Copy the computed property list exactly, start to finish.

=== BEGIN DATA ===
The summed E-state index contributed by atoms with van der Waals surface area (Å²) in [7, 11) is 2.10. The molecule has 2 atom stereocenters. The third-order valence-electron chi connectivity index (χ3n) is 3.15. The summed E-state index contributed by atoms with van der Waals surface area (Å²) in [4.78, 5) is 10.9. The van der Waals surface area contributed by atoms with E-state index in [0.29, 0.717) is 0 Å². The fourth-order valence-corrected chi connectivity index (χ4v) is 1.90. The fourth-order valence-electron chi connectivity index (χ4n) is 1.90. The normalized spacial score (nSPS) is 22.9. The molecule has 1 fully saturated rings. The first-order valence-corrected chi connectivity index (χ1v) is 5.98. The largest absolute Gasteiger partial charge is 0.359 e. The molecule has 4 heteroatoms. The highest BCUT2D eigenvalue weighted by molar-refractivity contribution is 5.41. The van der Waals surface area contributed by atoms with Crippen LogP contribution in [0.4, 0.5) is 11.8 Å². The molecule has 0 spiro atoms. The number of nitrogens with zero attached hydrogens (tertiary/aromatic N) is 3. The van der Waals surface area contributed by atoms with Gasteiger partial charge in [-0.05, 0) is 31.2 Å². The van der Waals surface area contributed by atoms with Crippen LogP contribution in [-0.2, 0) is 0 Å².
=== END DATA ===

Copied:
The summed E-state index contributed by atoms with van der Waals surface area (Å²) in [7, 11) is 2.10. The molecule has 2 atom stereocenters. The third-order valence-electron chi connectivity index (χ3n) is 3.15. The summed E-state index contributed by atoms with van der Waals surface area (Å²) in [4.78, 5) is 10.9. The van der Waals surface area contributed by atoms with E-state index in [0.29, 0.717) is 0 Å². The fourth-order valence-corrected chi connectivity index (χ4v) is 1.90. The fourth-order valence-electron chi connectivity index (χ4n) is 1.90. The normalized spacial score (nSPS) is 22.9. The molecule has 1 fully saturated rings. The first-order valence-corrected chi connectivity index (χ1v) is 5.98. The largest absolute Gasteiger partial charge is 0.359 e. The molecule has 4 heteroatoms. The highest BCUT2D eigenvalue weighted by molar-refractivity contribution is 5.41. The van der Waals surface area contributed by atoms with Crippen LogP contribution in [0.4, 0.5) is 11.8 Å². The molecule has 0 spiro atoms. The number of nitrogens with zero attached hydrogens (tertiary/aromatic N) is 3. The van der Waals surface area contributed by atoms with Gasteiger partial charge in [-0.05, 0) is 31.2 Å². The van der Waals surface area contributed by atoms with Crippen LogP contribution in [-0.2, 0) is 0 Å².